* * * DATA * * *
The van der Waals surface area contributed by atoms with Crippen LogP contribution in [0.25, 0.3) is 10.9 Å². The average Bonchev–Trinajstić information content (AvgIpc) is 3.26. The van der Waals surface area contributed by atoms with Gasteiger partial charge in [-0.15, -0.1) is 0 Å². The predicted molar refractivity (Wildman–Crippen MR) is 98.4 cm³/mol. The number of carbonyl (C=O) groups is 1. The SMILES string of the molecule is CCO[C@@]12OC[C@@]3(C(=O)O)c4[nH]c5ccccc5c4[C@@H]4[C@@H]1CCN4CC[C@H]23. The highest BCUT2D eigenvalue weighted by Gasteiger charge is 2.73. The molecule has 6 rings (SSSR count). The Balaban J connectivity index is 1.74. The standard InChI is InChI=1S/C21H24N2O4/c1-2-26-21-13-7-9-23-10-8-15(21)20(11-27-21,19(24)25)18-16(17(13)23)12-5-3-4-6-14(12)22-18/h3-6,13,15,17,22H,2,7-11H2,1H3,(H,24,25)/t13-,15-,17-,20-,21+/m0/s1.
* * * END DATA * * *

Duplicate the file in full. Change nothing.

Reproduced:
The van der Waals surface area contributed by atoms with Crippen LogP contribution in [0.25, 0.3) is 10.9 Å². The average Bonchev–Trinajstić information content (AvgIpc) is 3.26. The van der Waals surface area contributed by atoms with Gasteiger partial charge in [-0.15, -0.1) is 0 Å². The predicted molar refractivity (Wildman–Crippen MR) is 98.4 cm³/mol. The number of carbonyl (C=O) groups is 1. The SMILES string of the molecule is CCO[C@@]12OC[C@@]3(C(=O)O)c4[nH]c5ccccc5c4[C@@H]4[C@@H]1CCN4CC[C@H]23. The highest BCUT2D eigenvalue weighted by Gasteiger charge is 2.73. The molecule has 6 rings (SSSR count). The Balaban J connectivity index is 1.74. The standard InChI is InChI=1S/C21H24N2O4/c1-2-26-21-13-7-9-23-10-8-15(21)20(11-27-21,19(24)25)18-16(17(13)23)12-5-3-4-6-14(12)22-18/h3-6,13,15,17,22H,2,7-11H2,1H3,(H,24,25)/t13-,15-,17-,20-,21+/m0/s1.